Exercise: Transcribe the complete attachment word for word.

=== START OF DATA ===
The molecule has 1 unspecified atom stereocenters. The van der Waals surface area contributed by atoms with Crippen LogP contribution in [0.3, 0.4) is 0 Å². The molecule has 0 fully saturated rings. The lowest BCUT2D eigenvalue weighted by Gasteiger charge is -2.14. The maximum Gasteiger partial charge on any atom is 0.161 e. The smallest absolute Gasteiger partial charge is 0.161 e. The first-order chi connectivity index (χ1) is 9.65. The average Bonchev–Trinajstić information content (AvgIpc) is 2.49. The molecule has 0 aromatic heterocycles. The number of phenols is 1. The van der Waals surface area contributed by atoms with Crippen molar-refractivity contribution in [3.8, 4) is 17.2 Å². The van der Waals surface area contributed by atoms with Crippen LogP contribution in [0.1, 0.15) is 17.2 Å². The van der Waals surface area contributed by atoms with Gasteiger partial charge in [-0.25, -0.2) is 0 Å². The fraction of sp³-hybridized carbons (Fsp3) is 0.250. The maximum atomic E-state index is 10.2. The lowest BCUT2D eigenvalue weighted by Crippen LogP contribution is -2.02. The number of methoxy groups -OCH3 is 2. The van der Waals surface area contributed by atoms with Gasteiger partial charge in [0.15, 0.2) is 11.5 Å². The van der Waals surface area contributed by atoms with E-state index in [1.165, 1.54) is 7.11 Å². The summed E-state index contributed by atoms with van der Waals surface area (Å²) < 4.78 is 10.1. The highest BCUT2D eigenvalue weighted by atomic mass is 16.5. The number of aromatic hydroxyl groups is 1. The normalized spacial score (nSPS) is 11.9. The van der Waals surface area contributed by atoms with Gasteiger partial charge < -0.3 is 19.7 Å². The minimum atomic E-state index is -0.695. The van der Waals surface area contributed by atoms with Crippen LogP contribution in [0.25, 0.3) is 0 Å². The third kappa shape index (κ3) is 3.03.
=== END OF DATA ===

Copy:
The molecule has 1 unspecified atom stereocenters. The van der Waals surface area contributed by atoms with Crippen LogP contribution in [0.3, 0.4) is 0 Å². The molecule has 0 fully saturated rings. The lowest BCUT2D eigenvalue weighted by Gasteiger charge is -2.14. The maximum Gasteiger partial charge on any atom is 0.161 e. The smallest absolute Gasteiger partial charge is 0.161 e. The first-order chi connectivity index (χ1) is 9.65. The average Bonchev–Trinajstić information content (AvgIpc) is 2.49. The molecule has 0 aromatic heterocycles. The number of phenols is 1. The van der Waals surface area contributed by atoms with Crippen molar-refractivity contribution in [3.8, 4) is 17.2 Å². The van der Waals surface area contributed by atoms with Crippen LogP contribution in [0.1, 0.15) is 17.2 Å². The van der Waals surface area contributed by atoms with Gasteiger partial charge in [-0.25, -0.2) is 0 Å². The fraction of sp³-hybridized carbons (Fsp3) is 0.250. The maximum atomic E-state index is 10.2. The lowest BCUT2D eigenvalue weighted by Crippen LogP contribution is -2.02. The number of methoxy groups -OCH3 is 2. The van der Waals surface area contributed by atoms with Gasteiger partial charge in [0.15, 0.2) is 11.5 Å². The van der Waals surface area contributed by atoms with E-state index in [1.165, 1.54) is 7.11 Å². The summed E-state index contributed by atoms with van der Waals surface area (Å²) < 4.78 is 10.1. The highest BCUT2D eigenvalue weighted by atomic mass is 16.5. The number of aromatic hydroxyl groups is 1. The normalized spacial score (nSPS) is 11.9. The van der Waals surface area contributed by atoms with Gasteiger partial charge < -0.3 is 19.7 Å². The minimum atomic E-state index is -0.695. The van der Waals surface area contributed by atoms with Crippen LogP contribution in [0.25, 0.3) is 0 Å². The third kappa shape index (κ3) is 3.03.